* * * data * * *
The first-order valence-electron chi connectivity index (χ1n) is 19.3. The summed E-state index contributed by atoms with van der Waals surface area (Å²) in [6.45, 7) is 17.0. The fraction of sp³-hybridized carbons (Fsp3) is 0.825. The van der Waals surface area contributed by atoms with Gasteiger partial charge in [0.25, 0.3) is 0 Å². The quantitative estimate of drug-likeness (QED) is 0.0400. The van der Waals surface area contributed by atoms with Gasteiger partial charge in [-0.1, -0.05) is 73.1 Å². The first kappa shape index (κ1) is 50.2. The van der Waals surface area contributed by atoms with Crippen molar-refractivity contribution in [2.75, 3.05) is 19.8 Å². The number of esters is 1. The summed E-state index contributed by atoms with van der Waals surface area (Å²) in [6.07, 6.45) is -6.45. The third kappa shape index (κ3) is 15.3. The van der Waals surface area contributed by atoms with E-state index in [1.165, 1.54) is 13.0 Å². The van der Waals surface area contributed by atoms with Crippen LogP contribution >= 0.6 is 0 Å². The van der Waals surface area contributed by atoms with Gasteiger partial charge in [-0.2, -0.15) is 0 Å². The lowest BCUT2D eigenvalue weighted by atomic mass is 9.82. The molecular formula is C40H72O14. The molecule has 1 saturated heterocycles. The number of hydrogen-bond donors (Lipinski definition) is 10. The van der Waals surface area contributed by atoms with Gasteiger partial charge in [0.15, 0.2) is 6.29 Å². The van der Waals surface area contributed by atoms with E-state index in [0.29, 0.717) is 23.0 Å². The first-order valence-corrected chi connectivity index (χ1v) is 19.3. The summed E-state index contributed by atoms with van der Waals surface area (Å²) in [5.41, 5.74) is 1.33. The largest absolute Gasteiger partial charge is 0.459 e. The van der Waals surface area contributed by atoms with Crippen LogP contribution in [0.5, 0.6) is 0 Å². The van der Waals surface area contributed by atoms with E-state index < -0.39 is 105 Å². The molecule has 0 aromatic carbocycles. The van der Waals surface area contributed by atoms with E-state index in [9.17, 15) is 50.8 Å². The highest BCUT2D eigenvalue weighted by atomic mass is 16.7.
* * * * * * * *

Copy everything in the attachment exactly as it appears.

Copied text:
The first-order valence-electron chi connectivity index (χ1n) is 19.3. The summed E-state index contributed by atoms with van der Waals surface area (Å²) in [6.45, 7) is 17.0. The fraction of sp³-hybridized carbons (Fsp3) is 0.825. The van der Waals surface area contributed by atoms with Gasteiger partial charge in [0.25, 0.3) is 0 Å². The quantitative estimate of drug-likeness (QED) is 0.0400. The van der Waals surface area contributed by atoms with Gasteiger partial charge in [-0.1, -0.05) is 73.1 Å². The first kappa shape index (κ1) is 50.2. The van der Waals surface area contributed by atoms with Crippen molar-refractivity contribution in [2.75, 3.05) is 19.8 Å². The number of esters is 1. The summed E-state index contributed by atoms with van der Waals surface area (Å²) in [6.07, 6.45) is -6.45. The third kappa shape index (κ3) is 15.3. The van der Waals surface area contributed by atoms with E-state index in [1.165, 1.54) is 13.0 Å². The van der Waals surface area contributed by atoms with Crippen LogP contribution >= 0.6 is 0 Å². The van der Waals surface area contributed by atoms with Gasteiger partial charge in [-0.2, -0.15) is 0 Å². The lowest BCUT2D eigenvalue weighted by atomic mass is 9.82. The molecular formula is C40H72O14. The molecule has 1 saturated heterocycles. The number of hydrogen-bond donors (Lipinski definition) is 10. The van der Waals surface area contributed by atoms with Gasteiger partial charge in [0.15, 0.2) is 6.29 Å². The van der Waals surface area contributed by atoms with E-state index in [0.29, 0.717) is 23.0 Å². The first-order valence-corrected chi connectivity index (χ1v) is 19.3. The summed E-state index contributed by atoms with van der Waals surface area (Å²) in [5.41, 5.74) is 1.33. The largest absolute Gasteiger partial charge is 0.459 e. The van der Waals surface area contributed by atoms with Crippen LogP contribution in [0.5, 0.6) is 0 Å². The van der Waals surface area contributed by atoms with E-state index < -0.39 is 105 Å². The molecule has 0 aromatic carbocycles. The van der Waals surface area contributed by atoms with E-state index in [9.17, 15) is 50.8 Å². The highest BCUT2D eigenvalue weighted by atomic mass is 16.7.